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N.B. vet suspects blue-green algae in dog death, urges caution around water

Blue green algae
. File/Global News

A Fredericton veterinarian is urging people to keep their pets out of shallow, warm waters where blue-green algae thrives after a dog died this weekend showing symptoms of contact with the algae.

Colleen Bray said the dog that died before arriving at her clinic suddenly became ill while swimming in the Saint John River near Fredericton on Saturday.

READ MORE: N.B. chief medical officer advises public on potential health risks of blue-green algae

New Brunswick health officials confirmed last summer that three dogs were killed by exposure to toxic substances produced by a type of blue-green algae after swimming in the Saint John River.

The algae has not been confirmed as the cause of Saturday’s death, but Bray said the sudden symptoms – starting with vomiting and tremors and rapidly leading to death – are similar to previous cases.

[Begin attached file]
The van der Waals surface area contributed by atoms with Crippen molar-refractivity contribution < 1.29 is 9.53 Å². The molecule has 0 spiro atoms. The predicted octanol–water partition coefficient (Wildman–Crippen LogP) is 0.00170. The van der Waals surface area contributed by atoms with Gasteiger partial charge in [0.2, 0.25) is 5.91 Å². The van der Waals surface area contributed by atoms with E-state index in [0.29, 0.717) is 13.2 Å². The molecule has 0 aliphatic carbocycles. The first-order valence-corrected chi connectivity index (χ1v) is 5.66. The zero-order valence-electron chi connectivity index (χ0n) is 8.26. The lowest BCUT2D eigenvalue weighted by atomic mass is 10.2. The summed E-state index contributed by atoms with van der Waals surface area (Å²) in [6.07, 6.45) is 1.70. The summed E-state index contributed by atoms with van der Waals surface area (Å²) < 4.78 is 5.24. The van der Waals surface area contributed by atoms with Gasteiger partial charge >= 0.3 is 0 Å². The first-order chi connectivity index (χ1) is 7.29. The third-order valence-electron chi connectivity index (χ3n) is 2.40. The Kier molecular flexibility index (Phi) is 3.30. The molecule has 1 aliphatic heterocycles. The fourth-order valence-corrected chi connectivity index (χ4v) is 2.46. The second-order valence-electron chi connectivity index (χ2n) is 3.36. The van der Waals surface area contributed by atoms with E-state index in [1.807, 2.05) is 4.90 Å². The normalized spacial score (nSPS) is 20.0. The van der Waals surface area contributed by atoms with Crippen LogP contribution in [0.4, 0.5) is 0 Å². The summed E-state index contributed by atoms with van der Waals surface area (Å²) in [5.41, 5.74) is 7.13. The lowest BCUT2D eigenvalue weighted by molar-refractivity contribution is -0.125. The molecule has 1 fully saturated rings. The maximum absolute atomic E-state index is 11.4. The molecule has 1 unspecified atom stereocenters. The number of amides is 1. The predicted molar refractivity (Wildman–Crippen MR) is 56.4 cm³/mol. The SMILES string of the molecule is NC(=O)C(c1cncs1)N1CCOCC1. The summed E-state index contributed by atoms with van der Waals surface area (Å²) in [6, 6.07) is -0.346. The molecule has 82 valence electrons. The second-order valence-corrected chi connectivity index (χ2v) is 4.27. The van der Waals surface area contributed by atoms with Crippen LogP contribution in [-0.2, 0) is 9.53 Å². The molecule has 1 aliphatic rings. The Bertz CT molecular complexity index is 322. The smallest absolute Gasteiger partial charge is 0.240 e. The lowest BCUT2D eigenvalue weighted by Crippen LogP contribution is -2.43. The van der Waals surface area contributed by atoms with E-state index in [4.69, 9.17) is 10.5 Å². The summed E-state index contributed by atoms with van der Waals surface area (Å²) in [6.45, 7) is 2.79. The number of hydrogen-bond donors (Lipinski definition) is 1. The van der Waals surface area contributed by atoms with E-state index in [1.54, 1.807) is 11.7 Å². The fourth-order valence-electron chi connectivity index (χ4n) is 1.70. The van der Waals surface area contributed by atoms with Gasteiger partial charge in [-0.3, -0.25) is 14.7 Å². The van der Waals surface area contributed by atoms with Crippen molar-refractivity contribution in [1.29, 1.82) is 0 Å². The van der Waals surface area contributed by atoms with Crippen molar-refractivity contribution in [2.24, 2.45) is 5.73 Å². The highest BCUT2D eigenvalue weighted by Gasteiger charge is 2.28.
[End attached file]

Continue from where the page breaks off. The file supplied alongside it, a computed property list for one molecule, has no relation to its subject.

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WATCH: Increased water temperatures and high nutrient levels could lend to the growth of blue-green algae. Shelley Steeves reports.

Moncton biologist says algae bloom in Jones Lake ‘deadly for dogs’
Moncton biologist says algae bloom in Jones Lake ‘deadly for dogs’

Bray advised pet owners to err on the side of caution and avoid stagnant water in hot and sunny conditions, as dogs can ingest blue-green algae from swimming in water or by picking things up from a riverbank or beach.

New Brunswick’s chief medical officer issued an advisory on June 27 warning people to check bodies of water and shorelines for the algae that often blooms in warm weather.

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